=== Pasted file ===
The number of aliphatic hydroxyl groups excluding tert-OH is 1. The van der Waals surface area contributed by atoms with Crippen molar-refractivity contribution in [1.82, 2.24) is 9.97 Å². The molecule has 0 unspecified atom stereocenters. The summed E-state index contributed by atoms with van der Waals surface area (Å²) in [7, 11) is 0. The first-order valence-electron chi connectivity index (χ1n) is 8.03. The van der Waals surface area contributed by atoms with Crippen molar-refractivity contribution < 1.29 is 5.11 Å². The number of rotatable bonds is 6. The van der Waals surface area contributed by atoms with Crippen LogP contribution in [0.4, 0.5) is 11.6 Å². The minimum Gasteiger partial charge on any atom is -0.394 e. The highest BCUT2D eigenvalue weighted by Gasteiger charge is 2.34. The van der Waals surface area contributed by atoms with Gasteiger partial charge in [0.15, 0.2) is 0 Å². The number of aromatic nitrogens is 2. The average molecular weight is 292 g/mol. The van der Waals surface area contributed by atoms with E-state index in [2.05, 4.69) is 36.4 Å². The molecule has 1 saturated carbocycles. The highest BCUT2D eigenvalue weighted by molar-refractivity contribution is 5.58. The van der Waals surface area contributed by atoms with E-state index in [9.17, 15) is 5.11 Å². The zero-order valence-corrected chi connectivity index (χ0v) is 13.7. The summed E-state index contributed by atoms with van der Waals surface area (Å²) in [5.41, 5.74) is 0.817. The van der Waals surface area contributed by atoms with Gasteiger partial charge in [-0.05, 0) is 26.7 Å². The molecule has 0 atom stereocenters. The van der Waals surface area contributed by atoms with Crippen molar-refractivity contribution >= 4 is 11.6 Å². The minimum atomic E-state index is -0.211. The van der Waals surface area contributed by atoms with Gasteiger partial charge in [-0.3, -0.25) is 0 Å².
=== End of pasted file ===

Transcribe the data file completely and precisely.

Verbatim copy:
The number of aliphatic hydroxyl groups excluding tert-OH is 1. The van der Waals surface area contributed by atoms with Crippen molar-refractivity contribution in [1.82, 2.24) is 9.97 Å². The molecule has 0 unspecified atom stereocenters. The summed E-state index contributed by atoms with van der Waals surface area (Å²) in [7, 11) is 0. The first-order valence-electron chi connectivity index (χ1n) is 8.03. The van der Waals surface area contributed by atoms with Crippen molar-refractivity contribution < 1.29 is 5.11 Å². The number of rotatable bonds is 6. The van der Waals surface area contributed by atoms with Crippen LogP contribution in [0.4, 0.5) is 11.6 Å². The minimum Gasteiger partial charge on any atom is -0.394 e. The highest BCUT2D eigenvalue weighted by Gasteiger charge is 2.34. The van der Waals surface area contributed by atoms with Gasteiger partial charge in [0.15, 0.2) is 0 Å². The number of aromatic nitrogens is 2. The average molecular weight is 292 g/mol. The van der Waals surface area contributed by atoms with E-state index in [2.05, 4.69) is 36.4 Å². The molecule has 1 saturated carbocycles. The highest BCUT2D eigenvalue weighted by molar-refractivity contribution is 5.58. The van der Waals surface area contributed by atoms with E-state index in [9.17, 15) is 5.11 Å². The zero-order valence-corrected chi connectivity index (χ0v) is 13.7. The summed E-state index contributed by atoms with van der Waals surface area (Å²) in [5.41, 5.74) is 0.817. The van der Waals surface area contributed by atoms with Gasteiger partial charge in [-0.05, 0) is 26.7 Å². The molecule has 0 atom stereocenters. The van der Waals surface area contributed by atoms with Crippen molar-refractivity contribution >= 4 is 11.6 Å². The minimum atomic E-state index is -0.211. The van der Waals surface area contributed by atoms with Gasteiger partial charge in [-0.3, -0.25) is 0 Å².